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Reference: Ng R, et al. (1986) Structural studies on centromeres in the yeast Saccharomyces cerevisiae. Basic Life Sci 40:479-92

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Abstract


In the yeast Saccharomyces cerevisiae, circular or linear plasmids containing a functional centromere (CEN) and a chromosomal replicator (ARS) are mitotically stable and segregate as ordinary yeast chromosomes in the first and second meiotic divisions. A centromere in S. cerevisiae consists of a region of DNA, approximately 150 bp in length, containing three important sequence elements, which are folded with proteins into a specific conformation in the chromatin (the yeast kinetochore). Each of the functional CEN sequences contains a high (91% to 95%) AT region (element II), 78 to 86 bp in length, flanked on one side by the common sequence PuTCACPuTG (element I), and on the other by the sequence TGTTT.TG.TTTCCGAAA....AAA (element III). Deletions in the element II region partially inactivate mitotic function and cause precocious separation of the sister chromatids in meiosis I. Element III appears to be a protein binding site, as evidenced by the following observations. Various point mutations in element III inactivate centromere function, especially in the central CCG (17). One or more protein binding sites in the element III region can be demonstrated by an exonuclease III blocking assay. Wild-type CEN sequences compete strongly in this binding assay, whereas certain functionally inactive mutant CEN sequences do not. In addition, various DNA segments containing either CEN3 or the element III region strongly repress expression of the yeast GAL1 gene when inserted immediately upstream from the transcriptional start site. Helical DNA segments containing CEN3 or CEN14 are shown to be bent or distorted in shape in the high-AT element II region.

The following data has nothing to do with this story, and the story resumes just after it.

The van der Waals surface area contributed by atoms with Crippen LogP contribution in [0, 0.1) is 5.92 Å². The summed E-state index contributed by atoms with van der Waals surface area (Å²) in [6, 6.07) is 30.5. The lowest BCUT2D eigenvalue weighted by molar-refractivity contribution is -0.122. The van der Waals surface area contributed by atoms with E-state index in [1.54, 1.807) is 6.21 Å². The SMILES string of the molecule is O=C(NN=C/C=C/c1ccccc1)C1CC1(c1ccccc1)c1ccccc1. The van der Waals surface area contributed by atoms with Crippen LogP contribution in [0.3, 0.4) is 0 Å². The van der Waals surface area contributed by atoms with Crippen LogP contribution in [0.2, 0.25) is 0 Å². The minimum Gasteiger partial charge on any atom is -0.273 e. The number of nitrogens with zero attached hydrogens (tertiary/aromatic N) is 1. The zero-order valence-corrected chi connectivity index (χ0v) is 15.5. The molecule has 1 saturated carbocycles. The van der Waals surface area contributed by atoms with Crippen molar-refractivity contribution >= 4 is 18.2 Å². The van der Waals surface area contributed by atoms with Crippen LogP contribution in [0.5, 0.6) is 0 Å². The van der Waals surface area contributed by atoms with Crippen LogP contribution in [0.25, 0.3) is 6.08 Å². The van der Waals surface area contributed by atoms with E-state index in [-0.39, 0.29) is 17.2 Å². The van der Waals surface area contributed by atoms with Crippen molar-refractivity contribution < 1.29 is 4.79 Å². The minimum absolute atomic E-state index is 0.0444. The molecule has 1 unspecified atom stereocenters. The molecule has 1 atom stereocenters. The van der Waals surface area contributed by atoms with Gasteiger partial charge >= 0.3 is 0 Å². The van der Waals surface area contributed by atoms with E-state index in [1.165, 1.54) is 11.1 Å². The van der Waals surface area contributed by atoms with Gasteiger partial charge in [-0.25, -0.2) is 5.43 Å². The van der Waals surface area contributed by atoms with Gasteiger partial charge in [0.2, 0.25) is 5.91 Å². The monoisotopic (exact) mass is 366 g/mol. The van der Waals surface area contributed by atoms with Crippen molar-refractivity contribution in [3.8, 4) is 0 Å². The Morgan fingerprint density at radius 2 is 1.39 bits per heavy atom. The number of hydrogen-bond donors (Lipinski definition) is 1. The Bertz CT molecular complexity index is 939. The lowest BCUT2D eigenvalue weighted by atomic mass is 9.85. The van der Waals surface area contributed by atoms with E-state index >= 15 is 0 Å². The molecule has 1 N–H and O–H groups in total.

Reference Type
Journal Article
Authors
Ng R, Ness J, Carbon J
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